Annals of Oxford, New York, 1906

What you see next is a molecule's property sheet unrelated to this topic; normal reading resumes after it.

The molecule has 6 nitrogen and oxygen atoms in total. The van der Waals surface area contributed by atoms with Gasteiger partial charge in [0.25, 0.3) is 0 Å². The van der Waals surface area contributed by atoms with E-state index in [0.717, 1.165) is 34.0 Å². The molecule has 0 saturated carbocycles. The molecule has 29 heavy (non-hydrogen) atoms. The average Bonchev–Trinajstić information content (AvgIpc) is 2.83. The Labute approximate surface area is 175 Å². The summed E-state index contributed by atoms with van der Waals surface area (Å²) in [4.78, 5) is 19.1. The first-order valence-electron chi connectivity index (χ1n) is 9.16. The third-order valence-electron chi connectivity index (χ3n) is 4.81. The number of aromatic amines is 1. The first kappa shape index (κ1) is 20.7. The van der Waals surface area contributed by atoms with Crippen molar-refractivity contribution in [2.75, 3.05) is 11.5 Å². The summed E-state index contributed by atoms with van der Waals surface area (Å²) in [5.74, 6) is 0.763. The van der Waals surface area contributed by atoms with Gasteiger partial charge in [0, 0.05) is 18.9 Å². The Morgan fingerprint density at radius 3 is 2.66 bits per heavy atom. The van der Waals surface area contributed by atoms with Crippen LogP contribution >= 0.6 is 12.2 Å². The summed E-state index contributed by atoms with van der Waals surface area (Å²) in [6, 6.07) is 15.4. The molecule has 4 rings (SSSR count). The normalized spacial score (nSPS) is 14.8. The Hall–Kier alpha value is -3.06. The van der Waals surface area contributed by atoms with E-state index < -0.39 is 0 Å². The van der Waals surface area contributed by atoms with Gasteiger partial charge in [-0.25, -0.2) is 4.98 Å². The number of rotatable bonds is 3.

Excerpt from Annals of Oxford, New York, 1906: With Illustrations and Biographical Sketches of Some of Its Prominent Men and Early Pioneers The Province of New York was divided into twelve countries November 1, 1683, and Albany county was the first civil division to which Chenango county belonged. Montgomery county, then called Tryon, was formed from Albany March 12, 1772; Herkimer, Otsego and Tioga counties were formed from Montgomery February 16, 1791; and March 15, 1798, Chenango county was erected from Herkimer and Tioga counties. Chenango county is named from the river which flows centrally through it. In "Morgan's League of the Iroquois," Chenango is called "O-che-wang." Another authority says the Indian name is "O-nan-no-gi-is-ka," meaning "beautiful river." But the true orthography for Chenango is "Tsenango," signifying "pleasant stream." The territory embarced in chenango county includes eleven of the "Chenango Twenty towns," or "Governor's Purchase," the "Gore," lying between these and the "Military Tract," a part of the "Chenango Triangle Tract," and several smaller tracts or sections. The "Chenango Twenty Towns" were ceded to the State by the Oneida Indians in a treaty by Governor George Clinton at Fort Schuyler, (Utica), September 22, 1788. At the organization of the county it included all of the twenty towns, but on the organization of Madison county, two tiers of townships upon the north were included in that county. About the Publisher Forgotten Books publishes hundreds of thousands of rare and classic books. Find more at www.forgottenbooks.com This book is a reproduction of an important historical work. Forgotten Books uses state-of-the-art technology to digitally reconstruct the work, preserving the original format whilst repairing imperfections present in the aged copy. In rare cases, an imperfection in the original, such as a blemish or missing page, may be replicated in our edition. We do, however, repair the vast majority of imperfections successfully; any imperfections that remain are intentionally left to preserve the state of such historical works.